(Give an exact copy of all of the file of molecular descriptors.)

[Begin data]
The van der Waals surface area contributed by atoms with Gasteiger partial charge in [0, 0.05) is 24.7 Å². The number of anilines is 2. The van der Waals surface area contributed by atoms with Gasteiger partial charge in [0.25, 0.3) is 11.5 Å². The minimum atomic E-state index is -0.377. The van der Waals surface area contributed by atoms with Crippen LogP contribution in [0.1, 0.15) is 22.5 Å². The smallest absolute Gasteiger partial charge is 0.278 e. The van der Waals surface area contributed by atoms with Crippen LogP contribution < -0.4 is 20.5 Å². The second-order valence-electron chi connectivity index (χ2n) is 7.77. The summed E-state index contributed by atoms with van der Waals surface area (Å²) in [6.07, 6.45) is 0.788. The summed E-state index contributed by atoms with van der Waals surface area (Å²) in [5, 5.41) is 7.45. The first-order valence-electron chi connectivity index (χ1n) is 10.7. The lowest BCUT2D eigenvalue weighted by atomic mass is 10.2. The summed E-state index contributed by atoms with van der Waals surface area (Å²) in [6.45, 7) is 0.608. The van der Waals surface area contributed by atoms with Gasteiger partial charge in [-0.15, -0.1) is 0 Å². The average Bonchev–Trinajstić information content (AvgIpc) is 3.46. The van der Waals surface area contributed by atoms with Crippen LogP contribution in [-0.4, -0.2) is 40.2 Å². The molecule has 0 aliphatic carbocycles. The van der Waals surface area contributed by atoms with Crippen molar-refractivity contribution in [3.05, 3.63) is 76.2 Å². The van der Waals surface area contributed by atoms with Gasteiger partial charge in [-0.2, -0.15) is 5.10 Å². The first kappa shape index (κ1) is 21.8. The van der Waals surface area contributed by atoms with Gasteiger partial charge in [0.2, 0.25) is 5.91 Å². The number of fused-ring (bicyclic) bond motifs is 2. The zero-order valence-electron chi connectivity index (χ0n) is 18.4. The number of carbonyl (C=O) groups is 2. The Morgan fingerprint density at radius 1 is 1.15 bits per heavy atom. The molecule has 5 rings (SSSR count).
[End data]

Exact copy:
The van der Waals surface area contributed by atoms with Gasteiger partial charge in [0, 0.05) is 24.7 Å². The number of anilines is 2. The van der Waals surface area contributed by atoms with Gasteiger partial charge in [0.25, 0.3) is 11.5 Å². The minimum atomic E-state index is -0.377. The van der Waals surface area contributed by atoms with Crippen LogP contribution in [0.1, 0.15) is 22.5 Å². The smallest absolute Gasteiger partial charge is 0.278 e. The van der Waals surface area contributed by atoms with Crippen LogP contribution < -0.4 is 20.5 Å². The second-order valence-electron chi connectivity index (χ2n) is 7.77. The summed E-state index contributed by atoms with van der Waals surface area (Å²) in [6.07, 6.45) is 0.788. The summed E-state index contributed by atoms with van der Waals surface area (Å²) in [5, 5.41) is 7.45. The first-order valence-electron chi connectivity index (χ1n) is 10.7. The lowest BCUT2D eigenvalue weighted by atomic mass is 10.2. The summed E-state index contributed by atoms with van der Waals surface area (Å²) in [6.45, 7) is 0.608. The van der Waals surface area contributed by atoms with Gasteiger partial charge in [-0.15, -0.1) is 0 Å². The average Bonchev–Trinajstić information content (AvgIpc) is 3.46. The van der Waals surface area contributed by atoms with Crippen LogP contribution in [-0.4, -0.2) is 40.2 Å². The molecule has 0 aliphatic carbocycles. The van der Waals surface area contributed by atoms with Crippen molar-refractivity contribution in [3.05, 3.63) is 76.2 Å². The van der Waals surface area contributed by atoms with Gasteiger partial charge in [-0.2, -0.15) is 5.10 Å². The first kappa shape index (κ1) is 21.8. The van der Waals surface area contributed by atoms with Gasteiger partial charge in [0.2, 0.25) is 5.91 Å². The number of fused-ring (bicyclic) bond motifs is 2. The zero-order valence-electron chi connectivity index (χ0n) is 18.4. The number of carbonyl (C=O) groups is 2. The Morgan fingerprint density at radius 1 is 1.15 bits per heavy atom. The molecule has 5 rings (SSSR count).